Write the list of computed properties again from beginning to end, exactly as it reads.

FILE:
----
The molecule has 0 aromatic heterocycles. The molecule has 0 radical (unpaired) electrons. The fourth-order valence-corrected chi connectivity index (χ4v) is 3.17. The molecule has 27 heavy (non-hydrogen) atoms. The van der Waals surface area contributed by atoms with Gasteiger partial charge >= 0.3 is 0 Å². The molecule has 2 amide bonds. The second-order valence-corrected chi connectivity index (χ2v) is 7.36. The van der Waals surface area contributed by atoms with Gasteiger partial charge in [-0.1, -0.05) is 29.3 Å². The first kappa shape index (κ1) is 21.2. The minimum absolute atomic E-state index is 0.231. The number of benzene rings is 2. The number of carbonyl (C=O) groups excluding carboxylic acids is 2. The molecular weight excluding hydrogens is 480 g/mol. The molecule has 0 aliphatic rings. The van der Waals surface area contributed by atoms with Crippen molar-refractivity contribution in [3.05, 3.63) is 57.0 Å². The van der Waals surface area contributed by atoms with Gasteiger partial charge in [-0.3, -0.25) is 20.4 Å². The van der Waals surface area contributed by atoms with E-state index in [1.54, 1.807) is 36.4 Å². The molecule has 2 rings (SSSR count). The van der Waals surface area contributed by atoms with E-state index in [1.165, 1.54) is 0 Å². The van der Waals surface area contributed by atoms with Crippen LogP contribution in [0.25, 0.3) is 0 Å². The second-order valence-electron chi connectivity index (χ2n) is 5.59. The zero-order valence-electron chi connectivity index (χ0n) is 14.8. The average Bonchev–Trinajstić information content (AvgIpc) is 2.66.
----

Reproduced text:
The molecule has 0 aromatic heterocycles. The molecule has 0 radical (unpaired) electrons. The fourth-order valence-corrected chi connectivity index (χ4v) is 3.17. The molecule has 27 heavy (non-hydrogen) atoms. The van der Waals surface area contributed by atoms with Gasteiger partial charge >= 0.3 is 0 Å². The molecule has 2 amide bonds. The second-order valence-corrected chi connectivity index (χ2v) is 7.36. The van der Waals surface area contributed by atoms with Gasteiger partial charge in [-0.1, -0.05) is 29.3 Å². The first kappa shape index (κ1) is 21.2. The minimum absolute atomic E-state index is 0.231. The number of benzene rings is 2. The number of carbonyl (C=O) groups excluding carboxylic acids is 2. The molecular weight excluding hydrogens is 480 g/mol. The molecule has 0 aliphatic rings. The van der Waals surface area contributed by atoms with Crippen molar-refractivity contribution in [3.05, 3.63) is 57.0 Å². The van der Waals surface area contributed by atoms with Gasteiger partial charge in [-0.3, -0.25) is 20.4 Å². The van der Waals surface area contributed by atoms with E-state index in [1.54, 1.807) is 36.4 Å². The molecule has 2 rings (SSSR count). The van der Waals surface area contributed by atoms with E-state index in [1.165, 1.54) is 0 Å². The van der Waals surface area contributed by atoms with Crippen LogP contribution in [0.25, 0.3) is 0 Å². The second-order valence-electron chi connectivity index (χ2n) is 5.59. The zero-order valence-electron chi connectivity index (χ0n) is 14.8. The average Bonchev–Trinajstić information content (AvgIpc) is 2.66.